With the start of vaccination against Covid-19, 2020 has ended up projecting the first step towards the end of the pandemic. However, 2021 has brought new uncertainties and challenges. Based on the idea of ”one health” for humans, animals and the planet, the spread of the virus has its roots in previous inequalities that result in weak health systems, informal employment or employment. access to education, while exposing the effects of the currency climate. Faced with the crisis of multilateralism, Covid-19 and globalization, what are the keys to the dispute over vaccines?
The first key issue is human security, although collective and national measures are not always well defined. As deaths continue to rise, the “massive” takeover of vaccines by some states reveals new forms of global inequality.
According to the directory of the Center for Education and Research for Peace (CEIPAZ), Dr. Fernando Lamata argues that the richest countries, which represent 14% of the world population, have monopolized 84% of vaccines, which could to be classified as a “vaccine aside.” In addition, the COVAX mechanism, created for the purchase and distribution of vaccines in developing countries, turned out to be a “good idea that did not live up to expectations” , as journalist Ann Danaiya Usher points out in The Lancet.
The chiaroscuro is also seen through the prism of geopolitics with the so-called “vaccine diplomacy”, implemented thanks to donations from developed states to developing states, as announced at the last G7 summit. While these measures help build the scaffolding for emergencies, they are ad hoc and partial and do not address the underlying problem, while deepening asymmetric core-periphery relationships.
Considering that less than 25% of the world’s population has received at least one dose, the vast differences between continents and that about ten billion more are still needed to achieve herd immunity on a global scale, the decision of the G7 to donate a billion doses is insufficient.
The second key is global governance, both in health and in trade, because market regulation is crucial in terms of intellectual property and vaccines. In this context, certain multilateral actions have proposed promising alternatives. Among them is the recent resolution on strengthening the World Health Organization’s preparedness and response to health emergencies, which highlights the need to create international standards to protect human security.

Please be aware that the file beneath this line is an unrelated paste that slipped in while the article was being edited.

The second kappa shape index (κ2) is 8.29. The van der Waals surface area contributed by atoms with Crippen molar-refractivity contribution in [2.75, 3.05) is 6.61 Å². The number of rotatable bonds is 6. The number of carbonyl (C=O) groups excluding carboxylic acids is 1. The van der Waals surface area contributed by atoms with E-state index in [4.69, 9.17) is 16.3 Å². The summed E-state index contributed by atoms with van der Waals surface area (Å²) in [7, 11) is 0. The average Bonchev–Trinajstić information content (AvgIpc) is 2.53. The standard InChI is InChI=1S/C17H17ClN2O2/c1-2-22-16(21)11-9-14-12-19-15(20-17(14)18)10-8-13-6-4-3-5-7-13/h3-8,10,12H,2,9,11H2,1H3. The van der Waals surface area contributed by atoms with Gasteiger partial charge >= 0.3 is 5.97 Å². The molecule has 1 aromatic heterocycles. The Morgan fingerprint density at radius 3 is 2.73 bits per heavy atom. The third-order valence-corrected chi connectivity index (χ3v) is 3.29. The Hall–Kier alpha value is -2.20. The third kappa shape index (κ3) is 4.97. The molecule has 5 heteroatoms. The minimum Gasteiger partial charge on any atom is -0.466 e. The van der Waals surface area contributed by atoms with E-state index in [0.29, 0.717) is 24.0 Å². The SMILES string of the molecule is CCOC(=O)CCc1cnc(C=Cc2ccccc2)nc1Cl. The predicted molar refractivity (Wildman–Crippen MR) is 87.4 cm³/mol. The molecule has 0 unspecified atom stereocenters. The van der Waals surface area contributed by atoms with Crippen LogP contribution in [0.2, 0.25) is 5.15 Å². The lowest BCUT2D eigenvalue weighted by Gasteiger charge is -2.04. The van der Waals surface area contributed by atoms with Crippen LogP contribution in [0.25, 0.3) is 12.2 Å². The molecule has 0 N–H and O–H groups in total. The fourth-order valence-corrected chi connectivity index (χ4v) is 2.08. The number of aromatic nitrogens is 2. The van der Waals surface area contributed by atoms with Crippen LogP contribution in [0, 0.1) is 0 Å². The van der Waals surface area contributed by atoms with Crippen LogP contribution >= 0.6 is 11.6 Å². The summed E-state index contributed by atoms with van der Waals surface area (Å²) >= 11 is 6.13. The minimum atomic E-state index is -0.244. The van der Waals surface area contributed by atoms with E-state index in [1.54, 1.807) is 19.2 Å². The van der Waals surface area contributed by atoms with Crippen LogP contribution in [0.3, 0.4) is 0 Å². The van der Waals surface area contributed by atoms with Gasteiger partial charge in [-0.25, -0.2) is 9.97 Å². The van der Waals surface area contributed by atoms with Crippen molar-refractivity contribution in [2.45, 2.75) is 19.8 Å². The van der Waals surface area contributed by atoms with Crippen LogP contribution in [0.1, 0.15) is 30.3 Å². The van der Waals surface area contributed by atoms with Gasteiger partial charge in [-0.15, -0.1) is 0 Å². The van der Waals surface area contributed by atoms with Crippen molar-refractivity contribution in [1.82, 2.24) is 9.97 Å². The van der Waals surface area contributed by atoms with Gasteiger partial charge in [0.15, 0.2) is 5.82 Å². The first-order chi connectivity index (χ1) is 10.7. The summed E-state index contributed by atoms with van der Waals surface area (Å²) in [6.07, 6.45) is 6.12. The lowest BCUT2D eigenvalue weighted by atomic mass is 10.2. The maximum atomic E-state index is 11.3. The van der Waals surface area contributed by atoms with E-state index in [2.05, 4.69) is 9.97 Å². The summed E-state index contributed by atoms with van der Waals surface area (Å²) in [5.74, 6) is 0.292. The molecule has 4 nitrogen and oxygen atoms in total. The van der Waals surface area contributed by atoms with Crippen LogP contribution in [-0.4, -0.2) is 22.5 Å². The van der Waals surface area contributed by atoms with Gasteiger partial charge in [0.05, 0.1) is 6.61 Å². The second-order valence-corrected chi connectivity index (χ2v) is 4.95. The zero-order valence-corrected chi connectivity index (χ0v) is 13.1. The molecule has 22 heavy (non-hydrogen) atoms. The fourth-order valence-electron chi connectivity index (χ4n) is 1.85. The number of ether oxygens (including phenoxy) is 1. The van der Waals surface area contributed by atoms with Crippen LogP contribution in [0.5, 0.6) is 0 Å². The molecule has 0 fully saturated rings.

In the area of international trade, the World Trade Organization (WTO) discussed India and South Africa’s proposal on the temporary suspension of intellectual property rights for vaccines and other drug-related products and technologies. Covid-19. The proposal is supported by around 100 middle and low income countries.
After the initial rejection, the United States, European Parliament, China and other states are ready to discuss the matter and at the last WTO meeting it was decided to go this route. Is global governance effective? Is the discussion of the question sufficient? No, but the changes start with a discussion.
Lack of international rules
Global governance is based on international law, as a set of rules charged with building a public space where the voices of the weakest are heard, as the Finnish lawyer Martti Koskenniemi has said. Therefore, the third key to understanding the issue lies in international law.
Why is a legal discussion on trade-related intellectual property rights necessary in the midst of a global health emergency? The key may not be international law, but its absence. There are no international standards for pandemics or unions – the sum of two or more epidemics – that set limits on intellectual property in a global emergency.
The proposal for an international instrument to prepare for future pandemics, sponsored by the World Health Organization, the President of the Council of Europe and more than 30 heads of state is therefore welcome. This shows that, for a global question, the answer must (and will be) necessarily global. And despite the fact that the legal path has only just begun and that strengthening multilateralism is essential to give it a path, the document underlines the need to strengthen international law in the face of individual actions.
Other options to get out of the crisis
Today, given the growing weight of transnational corporations, there are other options for vaccine manufacturing that rely on collaboration between the public and private sectors: the “third way”. These ideas, cited by economist Mariana Mazzucato in her book “The Entrepreneurial State”, are close to what AstraZeneca is doing today.
The production capacity of certain Latin American and Caribbean countries – Argentina, Brazil, Mexico, for example – could make viable alternatives in the face of a pressing factor such as time. Above all, taking into account the deadlines for discussion at the WTO, as well as the processes of transfer of know-how and logistics that will be necessary subsequently, if the temporary suspension is implemented.
In summary, three aspects must be addressed to achieve vaccine accessibility: the challenges of protecting human security, the lack of international standards, and the challenges of effective global governance. Addressing these three issues multilaterally is the basis for building resilience in an increasingly unequal and vulnerable world.
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